JD: The law of one price essentially states that, in a perfect market, the prices of a particular commodity would be uniform throughout the area at any one time, after transportation costs are considered. This is due to competition, on both the buyers’ and sellers’ side. Why would a seller sell below the price that a buyer is willing to pay?
The problem with applying this law to actual markets is that, in reality, markets are not “perfect.” A “perfect” market is a space or area where all the buyers and sellers are highly sensitive to the transactions made by each other. It assumes perfect communication between all participants. In addition, we need to be talking about a single commodity, characterized by identical specifications regardless of the buyer or the seller.
None of these apply to the Western Canadian barley sector. The price of feed barley in Saudi Arabia or malting barley in China is more sensitive to competition from Ukraine or Australia respectively than to the situation in Alberta and vice versa. Communication of market signals is muted by the involvement of the CWB. The CWB’s market signal is the PRO, a poor representation of market prices. And a commodity like barley is certainly viewed differently by different buyers, certainly malting barley buyers, many with very particular specifications.
FC: That an open market might deliver a net financial benefit for farmers is a conclusion disputed in a new paper from Professor Gray at the University of Saskatchewan. Did he get it wrong when he claimed that a single desk in barley captures benefits unavailable in a free market?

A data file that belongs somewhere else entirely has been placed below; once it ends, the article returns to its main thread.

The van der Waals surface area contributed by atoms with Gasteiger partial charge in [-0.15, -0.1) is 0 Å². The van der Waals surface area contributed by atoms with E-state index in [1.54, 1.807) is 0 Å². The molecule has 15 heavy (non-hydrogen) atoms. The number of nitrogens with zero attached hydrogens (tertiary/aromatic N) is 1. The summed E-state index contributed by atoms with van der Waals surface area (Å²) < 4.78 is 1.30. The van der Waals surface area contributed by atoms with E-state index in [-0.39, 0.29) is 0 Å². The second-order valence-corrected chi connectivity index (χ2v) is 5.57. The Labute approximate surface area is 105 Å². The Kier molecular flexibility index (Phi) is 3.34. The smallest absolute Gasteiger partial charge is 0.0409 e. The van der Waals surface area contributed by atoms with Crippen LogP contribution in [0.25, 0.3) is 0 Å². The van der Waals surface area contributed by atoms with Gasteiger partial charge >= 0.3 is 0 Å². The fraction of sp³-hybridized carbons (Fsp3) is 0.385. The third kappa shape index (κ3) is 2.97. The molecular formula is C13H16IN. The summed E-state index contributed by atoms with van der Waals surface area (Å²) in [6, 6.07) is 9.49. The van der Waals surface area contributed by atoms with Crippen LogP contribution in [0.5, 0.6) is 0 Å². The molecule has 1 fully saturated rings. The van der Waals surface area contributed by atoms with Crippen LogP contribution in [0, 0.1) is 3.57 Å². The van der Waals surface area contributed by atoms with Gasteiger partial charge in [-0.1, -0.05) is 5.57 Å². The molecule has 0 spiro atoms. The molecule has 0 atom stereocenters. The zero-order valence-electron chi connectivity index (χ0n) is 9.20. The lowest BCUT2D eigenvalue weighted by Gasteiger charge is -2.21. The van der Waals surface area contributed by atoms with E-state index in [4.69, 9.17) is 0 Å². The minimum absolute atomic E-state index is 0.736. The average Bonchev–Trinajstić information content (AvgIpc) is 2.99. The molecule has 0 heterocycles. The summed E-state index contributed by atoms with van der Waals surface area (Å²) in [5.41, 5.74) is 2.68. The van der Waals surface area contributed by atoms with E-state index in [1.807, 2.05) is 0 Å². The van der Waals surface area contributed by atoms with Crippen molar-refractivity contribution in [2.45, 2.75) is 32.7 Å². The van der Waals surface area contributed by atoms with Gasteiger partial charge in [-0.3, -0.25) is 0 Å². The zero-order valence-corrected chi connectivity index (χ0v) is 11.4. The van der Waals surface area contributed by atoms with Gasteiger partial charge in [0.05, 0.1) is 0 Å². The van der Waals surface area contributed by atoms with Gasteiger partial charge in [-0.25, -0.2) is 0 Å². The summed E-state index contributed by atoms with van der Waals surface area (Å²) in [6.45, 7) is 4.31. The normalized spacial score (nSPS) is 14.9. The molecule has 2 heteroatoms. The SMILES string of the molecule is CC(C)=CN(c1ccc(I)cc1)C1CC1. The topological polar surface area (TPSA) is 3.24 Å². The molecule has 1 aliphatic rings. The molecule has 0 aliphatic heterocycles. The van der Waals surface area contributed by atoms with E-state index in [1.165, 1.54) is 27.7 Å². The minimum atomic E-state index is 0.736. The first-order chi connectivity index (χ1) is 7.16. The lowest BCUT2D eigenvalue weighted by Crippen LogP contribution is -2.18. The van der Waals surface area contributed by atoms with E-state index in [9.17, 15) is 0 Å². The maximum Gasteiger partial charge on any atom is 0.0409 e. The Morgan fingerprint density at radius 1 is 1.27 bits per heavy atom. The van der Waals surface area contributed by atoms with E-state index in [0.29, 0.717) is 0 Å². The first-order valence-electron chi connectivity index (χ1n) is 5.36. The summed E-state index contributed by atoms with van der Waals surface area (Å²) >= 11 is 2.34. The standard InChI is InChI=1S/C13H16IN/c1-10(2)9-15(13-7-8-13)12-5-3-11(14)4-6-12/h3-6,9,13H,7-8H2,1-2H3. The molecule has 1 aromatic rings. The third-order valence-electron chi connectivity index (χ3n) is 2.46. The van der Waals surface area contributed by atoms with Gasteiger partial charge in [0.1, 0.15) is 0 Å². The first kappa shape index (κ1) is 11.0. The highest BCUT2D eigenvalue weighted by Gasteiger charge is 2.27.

JD: Unfortunately the CWB still argues the virtues of the single desk using economic theory instead of real evidence. Although Schmitz, Schmitz and Gray used CWB contract data, they applied it in an economic model to still come up with an economic construct supporting the single desk. We need to use real numbers, real data, in a common-sense approach. Real comparisons, not theory.
Professor Gray continues the theoretical approach to assessing the concept of a single desk seller. Unfortunately, it doesn’t tell us whether the CWB’s single desk captures actual benefits instead of merely theoretical ones. He, like others, misses the point that the premium prices don’t appear to be there when you look at real market data, the costs are much higher than they acknowledge, and the price signals to farmers are inadequate (with commensurate market inefficiencies).
FC: It’s been more than 10 years since the famous Carter and Loyns study that demolished the economic case for monopoly marketing. It was followed by similar reports from the George Morris Centre and then yours. Is the message finally sinking in?
JD: I think people are beginning to see that barley is different than wheat. The CWB really has no business case to be in barley anymore (if it ever did). The messages from the barley sector are becoming too loud and too clear for even many dyed-in-the-wool single desk supporters to deny. I think looking at the issues from a business perspective instead of through economic theory has helped.
FC: You’ve expressed reservations about “relying too much on economists.” Don’t competent economists use real-world numbers? Shouldn’t we distinguish between good economists and poor ones?